Indian Currency and its inaccessibility by the blind


Despite the difficulties faced by blind people, they have to adjust to the prevalent situations to survive. A number of simple and innovative remedies have been developed by people such as simply folding currency notes in a certain way to make them easy to distinguish or having easily distinguishable dividers in their wallets so they know what denomination they’re taking out.

Technology has also taken a big leap and through the cheap availability of smart-phones and other electronic gadgets compiled with an advance in recognition technology, some blind now find it easier to distinguish between the different currency notes but that technology is still not widely used in India. The Bank of Canada provides free e-readers to its blind patrons that can quickly determine the denomination that is being scanned. As far as the general populous of India is concerned, there is no remedy available to them which can enable them to distinguish between currency notes.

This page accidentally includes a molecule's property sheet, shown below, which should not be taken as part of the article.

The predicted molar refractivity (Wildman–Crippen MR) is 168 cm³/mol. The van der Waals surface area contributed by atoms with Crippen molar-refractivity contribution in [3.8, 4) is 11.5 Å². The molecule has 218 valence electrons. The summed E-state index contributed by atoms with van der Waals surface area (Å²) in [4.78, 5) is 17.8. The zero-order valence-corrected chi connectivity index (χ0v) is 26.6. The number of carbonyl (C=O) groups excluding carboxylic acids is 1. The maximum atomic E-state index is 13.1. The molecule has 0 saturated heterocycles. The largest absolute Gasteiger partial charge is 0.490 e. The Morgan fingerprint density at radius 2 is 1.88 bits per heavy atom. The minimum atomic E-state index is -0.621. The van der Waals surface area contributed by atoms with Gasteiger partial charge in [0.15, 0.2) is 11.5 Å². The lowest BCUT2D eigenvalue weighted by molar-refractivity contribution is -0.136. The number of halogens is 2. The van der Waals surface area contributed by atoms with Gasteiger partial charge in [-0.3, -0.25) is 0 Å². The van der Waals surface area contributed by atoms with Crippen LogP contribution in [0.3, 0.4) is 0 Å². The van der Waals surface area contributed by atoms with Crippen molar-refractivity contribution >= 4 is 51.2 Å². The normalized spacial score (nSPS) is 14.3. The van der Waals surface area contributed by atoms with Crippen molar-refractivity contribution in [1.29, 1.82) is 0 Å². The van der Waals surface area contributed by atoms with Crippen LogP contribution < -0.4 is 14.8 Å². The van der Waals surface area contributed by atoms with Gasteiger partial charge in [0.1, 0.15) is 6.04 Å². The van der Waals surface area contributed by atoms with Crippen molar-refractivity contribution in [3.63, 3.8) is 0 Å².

There has also been an outcry regarding access of ATMs to blind people. While some banks have taken initiative and enabled Talkback features and headset support, most ATMs lack even Braille symbols on their buttons; even worse are the ATMs that have only touchscreen support without any voice feedback.

We would now like to draw attention to an article published in the Federal Reserve Bank of St. Louis’ review in the September/October 2007 issue. The Paper reiterates the features of a perfect currency that have been laid down by a Committee of the Next-Generation Currency Design which are:-

  1. Extremely Difficult to Duplicate
  2. Easily recognized by the General Public
  3. Durable (remains visible after considerable wear)
  4. Can be Machine-Readable
  5. Easy to Produce at Low Cost
  6. Acceptable to the public

The report also emphasized the importance of providing accessibility of currency to visually impaired people through making the devices machine readable and easily identifiable via a system of dots. The most obvious distinction that can be made is that of sizes and texture. Any currency that varies in size and feel can be easily identified simply by holding or touching it.

About the Author

Nishant Gambhir
Nishant is the founder of Lex Do It a legal awareness and public advocacy social enterprise. Nishant is a lawyer by qualification but an activist by practice.

Did you enjoy this story?

Subscribe now to get the latest updates straight in your inbox. No spam, we promise.

Continue Reading